SARS-CoV-2 antibody prevalence among homeless people and shelter workers in Denmark: a nationwide cross-sectional study

Alexandra R. Röthlin Eriksen*, Kamille Fogh, Rasmus B. Hasselbalch, Henning Bundgaard, Susanne D. Nielsen, Charlotte S. Jørgensen, Bibi F. S. S. Scharff, Christian Erikstrup, Susanne G. Sækmose, Dorte K. Holm, Bitten Aagaard, Jonas H. Kristensen, Cecilie A. Bødker, Jakob B. Norsk, Pernille B. Nielsen, Lars Østergaard, Svend Ellermann-Eriksen, Berit Andersen, Henrik Nielsen, Isik S. JohansenLothar Wiese, Lone Simonsen, Thea. K Fischer, Fredrik Folke, Freddy Lippert, Sisse R. Ostrowski, Steen Ethelberg, Anders Koch, Anne-Marie Vangsted, Tyra Krause, Anders Fomsgaard, Claus Nielsen, Henrik Ullum, Robert Skov, Kasper Iversen

*Corresponding author for this work

Research output: Contribution to journalJournal articleResearchpeer-review

3 Citations (Scopus)
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Background: People experiencing homelessness (PEH) and associated shelter workers may be at higher risk of infection with “Severe acute respiratory syndrome coronavirus 2” (SARS-CoV-2). The aim of this study was to determine the prevalence of SARS-CoV-2 among PEH and shelter workers in Denmark. Design and methods: In November 2020, we conducted a nationwide cross-sectional seroprevalence study among PEH and shelter workers at 21 recruitment sites in Denmark. The assessment included a point-of-care test for antibodies against SARS-CoV-2, followed by a questionnaire. The seroprevalence was compared to that of geographically matched blood donors considered as a proxy for the background population, tested using a total Ig ELISA assay. Results: We included 827 participants in the study, of whom 819 provided their SARS-CoV-2 antibody results. Of those, 628 were PEH (median age 50.8 (IQR 40.9–59.1) years, 35.5% female) and 191 were shelter workers (median age 46.6 (IQR 36.1–55.0) years and 74.5% female). The overall seroprevalence was 6.7% and was similar among PEH and shelter workers (6.8% vs 6.3%, p = 0.87); and 12.2% among all participants who engaged in sex work. The overall participant seroprevalence was significantly higher than that of the background population (2.9%, p < 0.001). When combining all participants who reported sex work or were recruited at designated safe havens, we found a significantly increased risk of seropositivity compared to other participants (OR 2.23, 95%CI 1.06–4.43, p = 0.02). Seropositive and seronegative participants reported a similar presence of at least one SARS-CoV-2 associated symptom (49% and 54%, respectively). Interpretations: The prevalence of SARS-CoV-2 antibodies was more than twice as high among PEH and associated shelter workers, compared to the background population. These results could be taken into consideration when deciding in which phase PEH are eligible for a vaccine, as part of the Danish national SARS-CoV-2 vaccination program rollout. Funding: TrygFonden and HelseFonden.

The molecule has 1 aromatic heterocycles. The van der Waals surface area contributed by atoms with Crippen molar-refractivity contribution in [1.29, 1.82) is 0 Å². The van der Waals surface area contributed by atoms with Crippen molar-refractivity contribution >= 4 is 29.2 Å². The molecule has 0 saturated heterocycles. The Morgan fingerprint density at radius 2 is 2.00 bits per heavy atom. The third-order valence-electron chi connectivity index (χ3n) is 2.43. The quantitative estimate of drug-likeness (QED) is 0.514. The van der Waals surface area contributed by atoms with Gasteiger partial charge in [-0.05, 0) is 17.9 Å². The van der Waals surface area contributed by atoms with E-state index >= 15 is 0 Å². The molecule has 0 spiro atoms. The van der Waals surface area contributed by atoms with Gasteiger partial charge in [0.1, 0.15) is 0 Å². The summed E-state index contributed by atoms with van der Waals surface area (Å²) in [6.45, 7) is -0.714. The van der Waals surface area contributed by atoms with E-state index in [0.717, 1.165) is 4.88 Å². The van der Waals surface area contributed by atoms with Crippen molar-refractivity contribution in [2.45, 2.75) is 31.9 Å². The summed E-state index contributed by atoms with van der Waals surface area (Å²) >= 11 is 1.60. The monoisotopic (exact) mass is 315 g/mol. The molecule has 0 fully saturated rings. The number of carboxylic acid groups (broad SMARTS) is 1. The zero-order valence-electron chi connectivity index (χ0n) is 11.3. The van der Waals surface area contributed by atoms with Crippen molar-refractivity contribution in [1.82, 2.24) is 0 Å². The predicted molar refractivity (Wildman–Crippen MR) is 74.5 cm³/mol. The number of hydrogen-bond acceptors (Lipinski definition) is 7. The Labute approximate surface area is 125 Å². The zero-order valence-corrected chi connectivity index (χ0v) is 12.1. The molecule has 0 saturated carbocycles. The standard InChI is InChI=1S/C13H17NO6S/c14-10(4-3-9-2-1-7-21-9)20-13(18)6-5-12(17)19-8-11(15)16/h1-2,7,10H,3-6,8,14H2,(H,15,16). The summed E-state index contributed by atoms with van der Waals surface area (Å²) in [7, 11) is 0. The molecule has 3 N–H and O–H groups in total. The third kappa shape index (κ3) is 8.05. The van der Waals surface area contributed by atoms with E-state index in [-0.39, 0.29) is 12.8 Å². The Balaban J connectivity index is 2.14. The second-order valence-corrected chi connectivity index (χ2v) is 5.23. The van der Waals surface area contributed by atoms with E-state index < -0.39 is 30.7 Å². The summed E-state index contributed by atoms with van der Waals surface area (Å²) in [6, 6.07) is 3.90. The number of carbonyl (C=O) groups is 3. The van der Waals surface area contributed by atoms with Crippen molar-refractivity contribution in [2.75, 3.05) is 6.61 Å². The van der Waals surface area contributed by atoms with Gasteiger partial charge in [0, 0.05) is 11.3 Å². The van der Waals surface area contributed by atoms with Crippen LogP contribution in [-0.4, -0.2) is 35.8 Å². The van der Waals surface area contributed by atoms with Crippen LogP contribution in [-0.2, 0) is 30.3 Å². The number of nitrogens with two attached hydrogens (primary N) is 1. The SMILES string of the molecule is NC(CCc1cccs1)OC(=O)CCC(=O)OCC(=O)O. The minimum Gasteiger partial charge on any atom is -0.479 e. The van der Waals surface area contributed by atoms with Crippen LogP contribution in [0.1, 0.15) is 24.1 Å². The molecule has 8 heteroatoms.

Original languageEnglish
Article number1261
JournalBMC Public Health
Issue number1
Publication statusPublished - 27 Jun 2022

Bibliographical note

© 2022. The Author(s).


  • Antibodies, Viral
  • COVID-19/epidemiology
  • COVID-19 Vaccines
  • Cross-Sectional Studies
  • Denmark/epidemiology
  • Female
  • Health Personnel
  • Homeless Persons
  • Humans
  • Male
  • Middle Aged
  • Prevalence
  • SARS-CoV-2
  • Seroepidemiologic Studies


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